A homeless advocate is speaking out after several people were detained while camping out at Roeding Park on Monday night.
The homeless group was protesting the city’s lack of housing in Fresno.
A Fresno woman who advocates for the homeless tells us their protest was to keep the homeless issue in the spotlight.
She says more resources for the homeless are needed.
Cell phone video from Tuesday morning shows several Fresno Police officers, from the homeless task force, surrounding a person, who is homeless, on the ground in handcuffs.
Police say the woman attacked an officer Tuesday morning as the officer was talking to another person in the encampment.
“The officer had to take that female to the ground, he actually injured his elbow, the female was not injured, she was arrested for obstructing,” says Lt. Mark Hudson with the Fresno Police Department.
He says the woman also made comments about hurting herself and they placed her on a 72-hour mental evaluation hold.
Desiree Martinez, a homeless advocate and co-found of the group “We are not invisible”, says the woman has PTSD and was trigged when police asked them to leave.
This all happened because Martinez says they planned to stay overnight on Monday starting at 10 p.m. when the park closed for a “sleep out” at Roeding Park to protest the city’s “No Camping” ordinance.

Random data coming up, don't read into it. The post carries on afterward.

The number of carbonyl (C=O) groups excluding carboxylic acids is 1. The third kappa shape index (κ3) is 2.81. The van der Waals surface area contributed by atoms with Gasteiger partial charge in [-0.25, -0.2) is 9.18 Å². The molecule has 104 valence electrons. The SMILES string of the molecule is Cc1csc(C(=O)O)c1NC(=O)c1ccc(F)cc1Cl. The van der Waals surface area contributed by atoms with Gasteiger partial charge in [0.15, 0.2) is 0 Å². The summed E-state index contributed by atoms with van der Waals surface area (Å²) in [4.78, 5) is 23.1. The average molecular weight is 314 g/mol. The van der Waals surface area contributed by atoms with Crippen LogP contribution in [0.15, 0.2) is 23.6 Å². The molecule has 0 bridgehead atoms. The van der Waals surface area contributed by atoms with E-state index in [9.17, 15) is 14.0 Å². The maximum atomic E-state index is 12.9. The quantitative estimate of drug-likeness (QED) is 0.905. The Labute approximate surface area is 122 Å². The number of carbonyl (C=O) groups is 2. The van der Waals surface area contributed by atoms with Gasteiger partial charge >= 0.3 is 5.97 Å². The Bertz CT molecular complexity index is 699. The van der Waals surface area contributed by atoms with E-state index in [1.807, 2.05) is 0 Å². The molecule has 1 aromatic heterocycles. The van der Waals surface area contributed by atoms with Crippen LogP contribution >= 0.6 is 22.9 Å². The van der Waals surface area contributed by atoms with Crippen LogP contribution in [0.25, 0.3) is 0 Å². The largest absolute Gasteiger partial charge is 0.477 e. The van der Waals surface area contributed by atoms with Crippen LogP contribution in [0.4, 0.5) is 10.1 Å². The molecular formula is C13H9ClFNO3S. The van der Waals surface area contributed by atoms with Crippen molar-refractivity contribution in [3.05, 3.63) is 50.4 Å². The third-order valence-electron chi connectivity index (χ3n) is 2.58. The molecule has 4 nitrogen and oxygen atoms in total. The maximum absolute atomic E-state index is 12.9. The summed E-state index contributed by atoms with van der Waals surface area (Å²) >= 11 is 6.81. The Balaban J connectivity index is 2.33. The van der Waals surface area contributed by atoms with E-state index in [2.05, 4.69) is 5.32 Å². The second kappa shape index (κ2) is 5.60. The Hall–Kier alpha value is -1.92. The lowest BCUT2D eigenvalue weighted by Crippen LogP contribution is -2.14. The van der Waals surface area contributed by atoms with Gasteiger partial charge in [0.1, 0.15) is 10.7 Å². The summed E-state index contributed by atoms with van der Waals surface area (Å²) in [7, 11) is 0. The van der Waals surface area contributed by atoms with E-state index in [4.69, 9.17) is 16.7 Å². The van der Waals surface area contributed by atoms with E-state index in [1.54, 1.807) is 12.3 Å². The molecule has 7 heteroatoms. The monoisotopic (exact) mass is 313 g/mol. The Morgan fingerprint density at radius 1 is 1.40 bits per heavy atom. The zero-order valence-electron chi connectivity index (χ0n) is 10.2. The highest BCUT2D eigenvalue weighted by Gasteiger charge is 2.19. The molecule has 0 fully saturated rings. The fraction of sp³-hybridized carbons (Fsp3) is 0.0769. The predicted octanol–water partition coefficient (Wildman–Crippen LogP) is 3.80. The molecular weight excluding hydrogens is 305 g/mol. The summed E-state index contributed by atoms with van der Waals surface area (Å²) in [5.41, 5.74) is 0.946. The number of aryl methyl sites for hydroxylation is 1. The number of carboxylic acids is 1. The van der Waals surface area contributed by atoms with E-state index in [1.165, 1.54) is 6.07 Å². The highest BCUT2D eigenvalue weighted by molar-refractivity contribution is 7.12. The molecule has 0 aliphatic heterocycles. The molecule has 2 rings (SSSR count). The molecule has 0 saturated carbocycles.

Martinez says police arrived and they told them they had to leave.
But before they left, she says police ran the names of people who were there.
Cell phone video shows Martinez getting arrested, but police say everyone was released.
Video also shows police telling them they had to leave because the park was closed.
Police say the group there was trespassing.
Martinez says a police officer told the group they could camp on the other side of the park’s gate.
But when the task force showed up Tuesday morning, she says they told them they could not be there.
“The street family members are tired, they’re tired of being pushed around, moved around and told different laws from officers,” says Martinez.
Martinez says there is no where for people who are homeless to go with their animals.
She says that’s one of the biggest things for those living on the streets.
But the Fresno Rescue Mission says that there are shelters available for those who want help and places for their animals.
“We can and do provide shelter for pets at an offsite kennel. Anyone, regardless of age can receive services at the rescue mission 24 hours a day, 365 days a year, as long as they are not an abuse to others,” says Matthew Dildine, CEO of the Fresno Rescue Mission.
The Fresno Rescue Mission says there has been an uptick in people seeking help but they say they are utilizing there overflow spaces to give help to anyone and help keep them safe.
Police say they do not enforce the “No Camping Ban”. They say they offer services to the individuals who they come into contact with and the individual has the right to accept help. If they chose not to, police say they ask them to move on.
Martinez says she just wants people to know that those who are homeless are human. She says she wants them to be treated with compassion.